According some recent data from the US Census Bureau and USPS (via this CityLab article), the number of Americans who registered (between March 2020 and February 2021) that they were making a permanent move somewhere else, only increased by about 3%. And the vast majority of people that did move tended to simply spread out and move within the same metro area — about 84%. About 7.5% moved within the same state. And about 6% moved to some other top 50 metro area in the US.
Some are of the opinion that these moves to the outskirts of cities would have happened regardless. The pandemic simply sped things up. Perhaps. But whatever the case may be, CityLab and others have argued that an “urban exodus” is likely the wrong way to describe what is happening. Despite reports that everybody seems to be moving to Texas and Florida (yes, Miami saw a spike), most people are simply spreading out in geographies where they already happened to live.
The notable exceptions are the Bay Area and New York. San Francisco and San Jose — both of which usually register as being two of the most expensive housing markets in the US — saw permanent moves increase by 23% and 17%, respectively. Compared to other metro areas in the US, these figures stand out. (I assume this data is collected after somebody goes to the post office and says that they want to change their address forever.)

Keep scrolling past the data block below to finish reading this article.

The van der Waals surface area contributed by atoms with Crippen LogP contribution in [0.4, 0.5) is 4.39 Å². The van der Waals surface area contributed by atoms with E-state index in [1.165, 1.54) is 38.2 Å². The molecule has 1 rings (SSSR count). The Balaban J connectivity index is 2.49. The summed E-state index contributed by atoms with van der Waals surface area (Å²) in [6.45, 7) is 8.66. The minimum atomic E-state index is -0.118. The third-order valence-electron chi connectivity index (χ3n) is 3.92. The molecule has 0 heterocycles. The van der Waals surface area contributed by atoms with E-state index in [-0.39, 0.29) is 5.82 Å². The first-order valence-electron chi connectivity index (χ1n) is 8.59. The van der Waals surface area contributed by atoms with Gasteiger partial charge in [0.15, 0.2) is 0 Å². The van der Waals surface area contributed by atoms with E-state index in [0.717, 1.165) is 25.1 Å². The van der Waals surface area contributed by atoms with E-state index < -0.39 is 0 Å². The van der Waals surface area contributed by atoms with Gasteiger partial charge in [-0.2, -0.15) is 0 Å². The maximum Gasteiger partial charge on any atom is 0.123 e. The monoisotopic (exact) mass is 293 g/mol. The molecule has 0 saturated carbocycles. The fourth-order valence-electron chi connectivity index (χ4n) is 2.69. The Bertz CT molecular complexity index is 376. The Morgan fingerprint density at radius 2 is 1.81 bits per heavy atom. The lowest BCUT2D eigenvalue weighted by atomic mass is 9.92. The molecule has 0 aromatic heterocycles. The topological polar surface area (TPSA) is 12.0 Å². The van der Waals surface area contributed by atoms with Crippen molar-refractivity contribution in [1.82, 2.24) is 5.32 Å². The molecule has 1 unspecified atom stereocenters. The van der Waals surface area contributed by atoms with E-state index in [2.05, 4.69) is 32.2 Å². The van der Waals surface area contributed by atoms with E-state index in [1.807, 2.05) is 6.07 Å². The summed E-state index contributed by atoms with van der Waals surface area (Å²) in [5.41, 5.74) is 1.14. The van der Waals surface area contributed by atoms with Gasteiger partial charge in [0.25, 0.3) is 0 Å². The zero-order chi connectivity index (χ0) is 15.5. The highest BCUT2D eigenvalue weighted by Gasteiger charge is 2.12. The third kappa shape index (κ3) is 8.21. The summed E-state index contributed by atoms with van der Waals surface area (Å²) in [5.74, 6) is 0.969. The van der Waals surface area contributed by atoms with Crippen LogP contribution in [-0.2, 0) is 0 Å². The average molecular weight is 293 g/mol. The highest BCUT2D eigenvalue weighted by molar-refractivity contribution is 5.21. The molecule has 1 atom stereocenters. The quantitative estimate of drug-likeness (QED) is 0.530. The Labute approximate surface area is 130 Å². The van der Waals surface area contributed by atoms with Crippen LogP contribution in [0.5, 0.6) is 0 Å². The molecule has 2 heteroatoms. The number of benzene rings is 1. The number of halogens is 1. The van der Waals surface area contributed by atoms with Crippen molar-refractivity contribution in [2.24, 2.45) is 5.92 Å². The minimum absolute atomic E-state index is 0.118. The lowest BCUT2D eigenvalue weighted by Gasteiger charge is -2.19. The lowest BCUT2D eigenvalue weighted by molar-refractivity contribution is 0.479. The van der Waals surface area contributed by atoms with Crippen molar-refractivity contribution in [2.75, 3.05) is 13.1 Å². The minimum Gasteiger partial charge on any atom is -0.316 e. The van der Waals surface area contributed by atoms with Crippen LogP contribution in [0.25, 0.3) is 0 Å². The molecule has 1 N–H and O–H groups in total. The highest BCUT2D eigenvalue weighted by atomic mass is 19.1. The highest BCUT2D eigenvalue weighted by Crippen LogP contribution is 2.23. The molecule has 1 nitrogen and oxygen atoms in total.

But we are already seeing net outflows from San Jose and San Francisco start to taper off (see above). It’s also important to keep in mind that these cities were losing people well before the pandemic started. They are expensive places. And the fastest growing cities tend to be ones that sprawl, have a more elastic housing supply, and are consequently more affordable. That said, I suspect we’ll see this tapering off continue. The “urban exodus” isn’t going to be what it’s cracked up to be.